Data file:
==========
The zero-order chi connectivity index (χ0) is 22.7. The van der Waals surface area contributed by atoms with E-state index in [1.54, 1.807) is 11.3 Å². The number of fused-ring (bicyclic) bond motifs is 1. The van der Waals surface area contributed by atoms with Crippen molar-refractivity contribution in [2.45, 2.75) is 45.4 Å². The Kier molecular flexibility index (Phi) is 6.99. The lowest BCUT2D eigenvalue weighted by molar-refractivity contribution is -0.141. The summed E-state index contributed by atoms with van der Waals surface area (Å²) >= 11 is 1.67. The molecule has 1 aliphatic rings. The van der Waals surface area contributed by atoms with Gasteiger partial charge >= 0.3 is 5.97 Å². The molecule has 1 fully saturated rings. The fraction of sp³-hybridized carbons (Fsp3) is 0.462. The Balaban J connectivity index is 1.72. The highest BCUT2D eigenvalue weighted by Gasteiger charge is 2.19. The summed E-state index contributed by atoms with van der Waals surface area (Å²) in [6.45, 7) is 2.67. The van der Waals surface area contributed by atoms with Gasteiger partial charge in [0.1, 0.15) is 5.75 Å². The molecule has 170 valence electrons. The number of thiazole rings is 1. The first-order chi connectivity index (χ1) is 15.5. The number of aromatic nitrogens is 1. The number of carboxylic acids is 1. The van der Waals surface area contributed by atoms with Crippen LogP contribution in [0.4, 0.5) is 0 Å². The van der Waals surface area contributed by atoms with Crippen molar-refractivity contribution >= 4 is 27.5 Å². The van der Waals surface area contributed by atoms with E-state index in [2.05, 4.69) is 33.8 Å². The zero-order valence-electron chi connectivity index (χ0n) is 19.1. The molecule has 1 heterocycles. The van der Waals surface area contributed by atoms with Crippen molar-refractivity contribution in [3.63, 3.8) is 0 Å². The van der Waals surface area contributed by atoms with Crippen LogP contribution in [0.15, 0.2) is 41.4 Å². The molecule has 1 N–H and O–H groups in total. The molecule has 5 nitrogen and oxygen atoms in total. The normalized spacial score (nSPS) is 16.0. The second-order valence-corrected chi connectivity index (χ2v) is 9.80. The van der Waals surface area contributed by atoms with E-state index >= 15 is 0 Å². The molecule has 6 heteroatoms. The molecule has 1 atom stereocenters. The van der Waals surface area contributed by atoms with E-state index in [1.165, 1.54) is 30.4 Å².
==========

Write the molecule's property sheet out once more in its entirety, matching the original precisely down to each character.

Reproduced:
The zero-order chi connectivity index (χ0) is 22.7. The van der Waals surface area contributed by atoms with E-state index in [1.54, 1.807) is 11.3 Å². The number of fused-ring (bicyclic) bond motifs is 1. The van der Waals surface area contributed by atoms with Crippen molar-refractivity contribution in [2.45, 2.75) is 45.4 Å². The Kier molecular flexibility index (Phi) is 6.99. The lowest BCUT2D eigenvalue weighted by molar-refractivity contribution is -0.141. The summed E-state index contributed by atoms with van der Waals surface area (Å²) >= 11 is 1.67. The molecule has 1 aliphatic rings. The van der Waals surface area contributed by atoms with Gasteiger partial charge >= 0.3 is 5.97 Å². The molecule has 1 fully saturated rings. The fraction of sp³-hybridized carbons (Fsp3) is 0.462. The Balaban J connectivity index is 1.72. The highest BCUT2D eigenvalue weighted by Gasteiger charge is 2.19. The summed E-state index contributed by atoms with van der Waals surface area (Å²) in [6.45, 7) is 2.67. The van der Waals surface area contributed by atoms with Gasteiger partial charge in [0.1, 0.15) is 5.75 Å². The molecule has 170 valence electrons. The number of thiazole rings is 1. The first-order chi connectivity index (χ1) is 15.5. The number of aromatic nitrogens is 1. The number of carboxylic acids is 1. The van der Waals surface area contributed by atoms with Crippen LogP contribution in [0.4, 0.5) is 0 Å². The van der Waals surface area contributed by atoms with Crippen molar-refractivity contribution >= 4 is 27.5 Å². The van der Waals surface area contributed by atoms with E-state index in [2.05, 4.69) is 33.8 Å². The zero-order valence-electron chi connectivity index (χ0n) is 19.1. The molecule has 1 heterocycles. The van der Waals surface area contributed by atoms with Crippen molar-refractivity contribution in [3.63, 3.8) is 0 Å². The van der Waals surface area contributed by atoms with Crippen LogP contribution in [0.15, 0.2) is 41.4 Å². The molecule has 1 N–H and O–H groups in total. The molecule has 5 nitrogen and oxygen atoms in total. The normalized spacial score (nSPS) is 16.0. The second-order valence-corrected chi connectivity index (χ2v) is 9.80. The van der Waals surface area contributed by atoms with E-state index >= 15 is 0 Å². The molecule has 6 heteroatoms. The molecule has 1 atom stereocenters. The van der Waals surface area contributed by atoms with E-state index in [1.165, 1.54) is 30.4 Å².